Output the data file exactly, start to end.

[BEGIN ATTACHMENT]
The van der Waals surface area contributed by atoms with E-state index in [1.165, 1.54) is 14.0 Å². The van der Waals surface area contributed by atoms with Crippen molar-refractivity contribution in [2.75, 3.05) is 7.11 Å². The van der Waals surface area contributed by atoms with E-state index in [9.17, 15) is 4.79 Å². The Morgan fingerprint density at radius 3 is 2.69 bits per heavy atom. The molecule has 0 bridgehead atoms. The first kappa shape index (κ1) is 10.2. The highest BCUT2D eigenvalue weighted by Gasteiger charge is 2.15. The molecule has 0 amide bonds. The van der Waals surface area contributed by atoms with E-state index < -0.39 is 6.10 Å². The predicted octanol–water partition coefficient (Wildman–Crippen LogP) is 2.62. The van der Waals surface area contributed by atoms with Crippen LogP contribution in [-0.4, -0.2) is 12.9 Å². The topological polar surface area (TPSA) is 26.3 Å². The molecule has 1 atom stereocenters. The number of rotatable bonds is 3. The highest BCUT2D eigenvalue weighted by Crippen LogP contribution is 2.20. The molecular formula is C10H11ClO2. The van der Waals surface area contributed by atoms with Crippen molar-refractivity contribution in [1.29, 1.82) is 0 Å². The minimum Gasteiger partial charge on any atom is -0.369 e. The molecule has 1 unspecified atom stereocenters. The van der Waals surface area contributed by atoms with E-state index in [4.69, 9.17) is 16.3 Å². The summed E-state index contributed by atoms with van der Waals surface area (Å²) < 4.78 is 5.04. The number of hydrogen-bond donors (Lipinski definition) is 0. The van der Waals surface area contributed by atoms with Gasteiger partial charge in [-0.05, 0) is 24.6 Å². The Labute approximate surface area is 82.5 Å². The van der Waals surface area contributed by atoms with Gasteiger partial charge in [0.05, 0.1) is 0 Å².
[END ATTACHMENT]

The van der Waals surface area contributed by atoms with E-state index in [1.165, 1.54) is 14.0 Å². The van der Waals surface area contributed by atoms with Crippen molar-refractivity contribution in [2.75, 3.05) is 7.11 Å². The van der Waals surface area contributed by atoms with E-state index in [9.17, 15) is 4.79 Å². The Morgan fingerprint density at radius 3 is 2.69 bits per heavy atom. The molecule has 0 bridgehead atoms. The first kappa shape index (κ1) is 10.2. The highest BCUT2D eigenvalue weighted by Gasteiger charge is 2.15. The molecule has 0 amide bonds. The van der Waals surface area contributed by atoms with E-state index < -0.39 is 6.10 Å². The predicted octanol–water partition coefficient (Wildman–Crippen LogP) is 2.62. The van der Waals surface area contributed by atoms with Crippen LogP contribution in [-0.4, -0.2) is 12.9 Å². The topological polar surface area (TPSA) is 26.3 Å². The molecule has 1 atom stereocenters. The number of rotatable bonds is 3. The highest BCUT2D eigenvalue weighted by Crippen LogP contribution is 2.20. The molecular formula is C10H11ClO2. The van der Waals surface area contributed by atoms with Crippen molar-refractivity contribution in [1.29, 1.82) is 0 Å². The minimum Gasteiger partial charge on any atom is -0.369 e. The molecule has 1 unspecified atom stereocenters. The van der Waals surface area contributed by atoms with E-state index in [4.69, 9.17) is 16.3 Å². The summed E-state index contributed by atoms with van der Waals surface area (Å²) < 4.78 is 5.04. The number of hydrogen-bond donors (Lipinski definition) is 0. The van der Waals surface area contributed by atoms with Gasteiger partial charge in [-0.05, 0) is 24.6 Å². The Labute approximate surface area is 82.5 Å². The van der Waals surface area contributed by atoms with Gasteiger partial charge in [0.05, 0.1) is 0 Å².